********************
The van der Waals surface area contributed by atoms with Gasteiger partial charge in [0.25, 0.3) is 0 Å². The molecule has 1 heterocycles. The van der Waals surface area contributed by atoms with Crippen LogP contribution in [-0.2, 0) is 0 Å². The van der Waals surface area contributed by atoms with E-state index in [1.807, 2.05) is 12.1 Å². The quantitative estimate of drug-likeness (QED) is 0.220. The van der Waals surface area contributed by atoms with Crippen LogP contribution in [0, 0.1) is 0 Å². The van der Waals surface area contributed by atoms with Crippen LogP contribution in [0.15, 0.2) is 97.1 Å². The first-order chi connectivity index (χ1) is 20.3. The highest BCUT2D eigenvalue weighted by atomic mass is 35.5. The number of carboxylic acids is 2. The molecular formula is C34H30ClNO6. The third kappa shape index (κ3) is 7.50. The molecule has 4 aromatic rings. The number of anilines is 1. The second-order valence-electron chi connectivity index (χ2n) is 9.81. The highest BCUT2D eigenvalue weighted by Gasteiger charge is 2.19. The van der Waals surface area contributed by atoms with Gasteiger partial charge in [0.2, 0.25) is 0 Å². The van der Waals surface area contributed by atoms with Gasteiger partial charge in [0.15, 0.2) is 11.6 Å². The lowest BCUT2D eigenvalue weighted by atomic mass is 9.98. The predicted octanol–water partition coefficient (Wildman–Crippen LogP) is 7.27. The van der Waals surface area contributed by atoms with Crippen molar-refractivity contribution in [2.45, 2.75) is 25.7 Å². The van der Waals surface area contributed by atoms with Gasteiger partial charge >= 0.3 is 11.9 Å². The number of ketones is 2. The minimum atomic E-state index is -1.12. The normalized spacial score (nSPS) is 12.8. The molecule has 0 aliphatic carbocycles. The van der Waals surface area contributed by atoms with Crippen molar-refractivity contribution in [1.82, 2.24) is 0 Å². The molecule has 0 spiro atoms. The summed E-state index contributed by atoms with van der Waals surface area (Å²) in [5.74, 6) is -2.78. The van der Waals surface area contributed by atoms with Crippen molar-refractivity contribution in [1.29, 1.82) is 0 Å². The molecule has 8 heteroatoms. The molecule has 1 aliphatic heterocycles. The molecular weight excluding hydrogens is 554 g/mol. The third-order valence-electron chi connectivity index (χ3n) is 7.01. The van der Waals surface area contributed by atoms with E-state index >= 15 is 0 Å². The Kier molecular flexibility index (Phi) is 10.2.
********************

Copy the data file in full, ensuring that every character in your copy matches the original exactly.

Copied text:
The van der Waals surface area contributed by atoms with Gasteiger partial charge in [0.25, 0.3) is 0 Å². The molecule has 1 heterocycles. The van der Waals surface area contributed by atoms with Crippen LogP contribution in [-0.2, 0) is 0 Å². The van der Waals surface area contributed by atoms with E-state index in [1.807, 2.05) is 12.1 Å². The quantitative estimate of drug-likeness (QED) is 0.220. The van der Waals surface area contributed by atoms with Crippen LogP contribution in [0, 0.1) is 0 Å². The van der Waals surface area contributed by atoms with Crippen LogP contribution in [0.15, 0.2) is 97.1 Å². The first-order chi connectivity index (χ1) is 20.3. The highest BCUT2D eigenvalue weighted by atomic mass is 35.5. The number of carboxylic acids is 2. The molecular formula is C34H30ClNO6. The third kappa shape index (κ3) is 7.50. The molecule has 4 aromatic rings. The number of anilines is 1. The second-order valence-electron chi connectivity index (χ2n) is 9.81. The highest BCUT2D eigenvalue weighted by Gasteiger charge is 2.19. The van der Waals surface area contributed by atoms with Gasteiger partial charge in [0.2, 0.25) is 0 Å². The van der Waals surface area contributed by atoms with Gasteiger partial charge in [0.15, 0.2) is 11.6 Å². The lowest BCUT2D eigenvalue weighted by atomic mass is 9.98. The predicted octanol–water partition coefficient (Wildman–Crippen LogP) is 7.27. The van der Waals surface area contributed by atoms with Crippen molar-refractivity contribution in [2.45, 2.75) is 25.7 Å². The van der Waals surface area contributed by atoms with Gasteiger partial charge >= 0.3 is 11.9 Å². The number of ketones is 2. The minimum atomic E-state index is -1.12. The normalized spacial score (nSPS) is 12.8. The molecule has 0 aliphatic carbocycles. The van der Waals surface area contributed by atoms with Crippen molar-refractivity contribution in [1.82, 2.24) is 0 Å². The molecule has 0 spiro atoms. The summed E-state index contributed by atoms with van der Waals surface area (Å²) in [5.74, 6) is -2.78. The van der Waals surface area contributed by atoms with Crippen molar-refractivity contribution in [1.29, 1.82) is 0 Å². The molecule has 8 heteroatoms. The molecule has 1 aliphatic heterocycles. The molecular weight excluding hydrogens is 554 g/mol. The third-order valence-electron chi connectivity index (χ3n) is 7.01. The van der Waals surface area contributed by atoms with E-state index >= 15 is 0 Å². The Kier molecular flexibility index (Phi) is 10.2.